Definition of provocative in English:

provocative

Syllabification: pro·voc·a·tive
Pronunciation: /prəˈväkətiv
 
/

adjective

Derivatives

provocatively

adverb
More example sentences
  • Two college girls were dancing together to Elvis, provocatively.
  • Professor Greer finds herself in the news for a forthcoming book that will provocatively challenge preconceptions about female sexuality and the taboo.
  • But the way to deal with it is not by people taking the law into their own hands and shamefully and provocatively insulting an entire minority.

provocativeness

noun
More example sentences
  • Although Foster does have a slight grumble at the ‘curiously late’ analysis of Ireland's entry into the EU, he welcomes the provocativeness of Ferriter's analysis of the transformation throughout the century in question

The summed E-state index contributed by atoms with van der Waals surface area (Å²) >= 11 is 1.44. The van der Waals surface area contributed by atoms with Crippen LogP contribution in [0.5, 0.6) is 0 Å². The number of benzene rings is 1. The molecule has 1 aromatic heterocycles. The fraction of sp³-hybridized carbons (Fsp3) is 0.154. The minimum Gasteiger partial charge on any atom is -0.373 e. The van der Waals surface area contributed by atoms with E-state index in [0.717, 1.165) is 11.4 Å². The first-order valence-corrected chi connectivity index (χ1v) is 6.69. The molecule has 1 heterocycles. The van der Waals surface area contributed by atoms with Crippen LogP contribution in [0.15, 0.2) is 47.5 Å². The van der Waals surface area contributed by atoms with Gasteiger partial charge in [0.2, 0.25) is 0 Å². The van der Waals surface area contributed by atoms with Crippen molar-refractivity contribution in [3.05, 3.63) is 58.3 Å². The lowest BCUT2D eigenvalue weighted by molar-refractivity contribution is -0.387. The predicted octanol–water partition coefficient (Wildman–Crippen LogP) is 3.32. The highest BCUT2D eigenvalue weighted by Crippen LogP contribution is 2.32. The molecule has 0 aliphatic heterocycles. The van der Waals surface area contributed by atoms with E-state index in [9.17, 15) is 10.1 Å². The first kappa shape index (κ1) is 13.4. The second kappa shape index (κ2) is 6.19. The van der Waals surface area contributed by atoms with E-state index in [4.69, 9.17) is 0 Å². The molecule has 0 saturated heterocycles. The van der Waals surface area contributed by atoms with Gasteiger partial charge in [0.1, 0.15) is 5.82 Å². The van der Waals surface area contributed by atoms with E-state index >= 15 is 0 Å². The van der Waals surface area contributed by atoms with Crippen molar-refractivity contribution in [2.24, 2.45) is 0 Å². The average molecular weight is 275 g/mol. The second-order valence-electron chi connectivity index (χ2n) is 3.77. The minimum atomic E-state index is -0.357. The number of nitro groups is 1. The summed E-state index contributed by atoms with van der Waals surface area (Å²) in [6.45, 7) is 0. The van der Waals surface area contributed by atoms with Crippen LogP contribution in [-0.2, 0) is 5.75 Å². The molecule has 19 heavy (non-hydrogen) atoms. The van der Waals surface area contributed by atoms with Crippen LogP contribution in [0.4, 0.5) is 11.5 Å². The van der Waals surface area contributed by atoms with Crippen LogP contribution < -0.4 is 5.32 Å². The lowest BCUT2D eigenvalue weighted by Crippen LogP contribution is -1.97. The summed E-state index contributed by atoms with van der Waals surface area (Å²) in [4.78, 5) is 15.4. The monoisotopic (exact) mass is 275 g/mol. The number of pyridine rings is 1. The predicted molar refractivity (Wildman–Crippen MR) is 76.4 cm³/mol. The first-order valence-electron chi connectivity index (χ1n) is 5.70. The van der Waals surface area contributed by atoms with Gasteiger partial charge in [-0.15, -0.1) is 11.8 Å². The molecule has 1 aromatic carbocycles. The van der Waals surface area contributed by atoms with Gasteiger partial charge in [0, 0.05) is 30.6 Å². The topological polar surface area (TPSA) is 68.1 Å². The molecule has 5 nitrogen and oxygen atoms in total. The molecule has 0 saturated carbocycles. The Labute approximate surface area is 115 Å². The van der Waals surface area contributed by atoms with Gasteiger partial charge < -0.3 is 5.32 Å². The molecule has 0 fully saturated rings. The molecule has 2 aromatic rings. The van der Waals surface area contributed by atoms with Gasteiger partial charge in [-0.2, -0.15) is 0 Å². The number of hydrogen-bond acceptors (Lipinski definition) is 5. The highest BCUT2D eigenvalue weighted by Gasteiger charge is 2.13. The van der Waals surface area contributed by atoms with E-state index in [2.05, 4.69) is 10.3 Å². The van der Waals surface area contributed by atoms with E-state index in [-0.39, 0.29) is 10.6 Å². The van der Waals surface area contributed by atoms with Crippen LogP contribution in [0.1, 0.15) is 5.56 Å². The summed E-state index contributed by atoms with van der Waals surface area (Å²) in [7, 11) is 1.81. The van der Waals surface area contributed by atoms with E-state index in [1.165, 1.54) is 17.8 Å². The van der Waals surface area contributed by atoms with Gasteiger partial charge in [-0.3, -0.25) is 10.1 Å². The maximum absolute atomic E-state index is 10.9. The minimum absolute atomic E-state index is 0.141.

• When a modern artist or filmaker makes a work criticising Christianity or capitalism the BBC usually goes out of its way to explain the rationale for its provocativeness.
  • In this regard, there is a recurrent provocativeness in Weick's analyses, coupled with an impish spirit that often dances beneath his elegant prose.

Origin

late Middle English: from Old French provocatif, -ive, from late Latin provocativus, from provocat- 'called forth, challenged', from the verb provocare (see provoke).

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